A PERIOD OF UNCERTAINTY
In a time of the cost-of-living crisis and labour shortage being huge factors of everyday life, we reflected on the deciding factors why people change careers in general.
The cost-of-living crisis is of course the rise in household bills, stretching people’s wages even further which is a struggle, especially for those already in difficult circumstances. It has been reported by our charity partners Turning Tides that more people than ever face homelessness as a consequence of this. This significantly raises the question for a lot of people whether to look into increasing their wages, either by secondary employment or changing jobs completely.
LARGEST INDUSTRIES HIT
Labour shortage is also prevalent in many industry sectors. The National Statistics reported the biggest sectors of labour shortage being printing services reducing by 44%, Metal Forming, Welding and Related Trades by -40%, Elementary Cleaning Occupations by -36%, Construction and Building Trades by -15% and Electrical and Electronic Trades -10% (Change between 12 months to September 2016 and 12 months to September 2021).
The shortage is a mixture of Brexit and Covid related conditions. Interestingly centring down on The National Statistics report on Construction and Building Trades all areas in the UK have seen a decrease. The South West has seen the least amount of change with a decrease of 0.6 with London being hit the hardest with a decrease of 36%. The trades industry has been hit over the last 5/6 years, inclusive of divisions which effect the rail industry but there have also been some steady industries such as engineering and transport associate professionals.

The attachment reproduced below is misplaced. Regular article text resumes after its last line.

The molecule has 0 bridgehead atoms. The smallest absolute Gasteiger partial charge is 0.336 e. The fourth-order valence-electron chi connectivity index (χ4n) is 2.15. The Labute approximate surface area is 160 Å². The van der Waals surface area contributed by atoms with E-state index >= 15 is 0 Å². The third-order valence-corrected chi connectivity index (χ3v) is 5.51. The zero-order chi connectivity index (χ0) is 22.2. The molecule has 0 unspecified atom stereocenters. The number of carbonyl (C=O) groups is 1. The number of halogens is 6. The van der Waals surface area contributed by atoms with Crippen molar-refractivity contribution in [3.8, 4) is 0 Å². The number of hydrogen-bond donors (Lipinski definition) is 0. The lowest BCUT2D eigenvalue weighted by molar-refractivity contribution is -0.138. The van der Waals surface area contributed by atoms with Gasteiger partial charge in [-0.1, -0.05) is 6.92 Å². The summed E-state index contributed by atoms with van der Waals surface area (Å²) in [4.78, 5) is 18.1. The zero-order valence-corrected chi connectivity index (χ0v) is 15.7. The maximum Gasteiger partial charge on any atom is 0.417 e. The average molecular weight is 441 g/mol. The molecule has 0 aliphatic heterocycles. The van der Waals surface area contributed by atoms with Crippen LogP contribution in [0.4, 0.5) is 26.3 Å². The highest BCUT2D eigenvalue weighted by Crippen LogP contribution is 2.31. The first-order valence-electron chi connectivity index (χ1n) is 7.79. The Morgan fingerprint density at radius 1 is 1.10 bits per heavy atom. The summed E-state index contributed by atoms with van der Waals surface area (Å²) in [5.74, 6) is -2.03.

CAREER CHANGE POLL RESULTS
Results of a recent poll we did on LinkedIn looked into the factors of changing careers, out of 52 votes 56% chose the most important factor for them at this moment as ‘career progression and wage’. The second was ‘working from home and flexibility’ 33%. Other options of ‘great online employer reviews’ and ‘meet colleagues/environment’ scored 10% and under.
Looking at these factors it’s obvious that working from home and remotely during Covid and the flexibility this brought people is still on everyone’s minds as people realised this work balance benefited them, now being a factor in changing careers.
Furthermore, career progression and wage although have always been major factors in career change decisions it’s still important to look at the factor of it being predominately still top of people’s agendas. Specifically for filling job roles, it’s important to factor in what is important to career changers when persuading the best people in the industry and what can be catered for in the position in the rail industry.
HOW WE ARE SUPPORTING THE RAIL INDUSTRY SHORTAGE
“A labour shortage and training are the biggest concerns within the rail industry. Due to multi-billion-pound government investment in rail infrastructure, there is a growing need to train new people into the industry. A study by City & Guilds and the National Skills Academy for Rail (NSAR), revealed that 28 per cent of rail employees are over 50 and 120,000 people will need to be recruited over the next decade. The impacts of Brexit and Covid have not helped this. By working with our clients and planning ahead we will look to organise training for those with past rail experience to help develop and grow our workforce enabling us to deliver for our clients when called upon.”
The main qualifications we can advise on are the ICI course (Industry Common Induction) combined with the London Underground induction and the National Rail induction. Operatives who pass the induction will also need a valid medical and D&A test.
To do these courses you will need a sponsor which is where we can assist you further as an approved sponsor. With the right notice, we ensure operatives are trained on time, and ready for when the work commences, making sure candidates have paid their course fees to achieve the required certification.